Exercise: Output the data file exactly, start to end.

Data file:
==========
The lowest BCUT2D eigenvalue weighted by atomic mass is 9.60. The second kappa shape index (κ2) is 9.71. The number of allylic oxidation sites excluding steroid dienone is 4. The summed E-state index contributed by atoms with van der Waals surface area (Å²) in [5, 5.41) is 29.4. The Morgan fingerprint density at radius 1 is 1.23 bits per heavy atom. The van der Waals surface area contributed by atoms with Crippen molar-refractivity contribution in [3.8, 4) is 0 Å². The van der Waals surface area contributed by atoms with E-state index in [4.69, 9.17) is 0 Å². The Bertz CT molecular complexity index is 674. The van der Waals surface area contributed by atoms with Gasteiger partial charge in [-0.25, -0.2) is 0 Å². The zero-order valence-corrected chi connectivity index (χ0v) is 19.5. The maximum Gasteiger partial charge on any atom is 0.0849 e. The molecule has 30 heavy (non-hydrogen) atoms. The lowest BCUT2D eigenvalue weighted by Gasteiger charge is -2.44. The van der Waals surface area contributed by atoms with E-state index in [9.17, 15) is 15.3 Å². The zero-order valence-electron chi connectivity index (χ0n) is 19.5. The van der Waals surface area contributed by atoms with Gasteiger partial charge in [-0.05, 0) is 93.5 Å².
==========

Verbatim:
The lowest BCUT2D eigenvalue weighted by atomic mass is 9.60. The second kappa shape index (κ2) is 9.71. The number of allylic oxidation sites excluding steroid dienone is 4. The summed E-state index contributed by atoms with van der Waals surface area (Å²) in [5, 5.41) is 29.4. The Morgan fingerprint density at radius 1 is 1.23 bits per heavy atom. The van der Waals surface area contributed by atoms with Crippen molar-refractivity contribution in [3.8, 4) is 0 Å². The van der Waals surface area contributed by atoms with E-state index in [4.69, 9.17) is 0 Å². The Bertz CT molecular complexity index is 674. The van der Waals surface area contributed by atoms with Gasteiger partial charge in [-0.25, -0.2) is 0 Å². The zero-order valence-corrected chi connectivity index (χ0v) is 19.5. The maximum Gasteiger partial charge on any atom is 0.0849 e. The molecule has 30 heavy (non-hydrogen) atoms. The lowest BCUT2D eigenvalue weighted by Gasteiger charge is -2.44. The van der Waals surface area contributed by atoms with E-state index in [9.17, 15) is 15.3 Å². The zero-order valence-electron chi connectivity index (χ0n) is 19.5. The van der Waals surface area contributed by atoms with Gasteiger partial charge in [-0.05, 0) is 93.5 Å².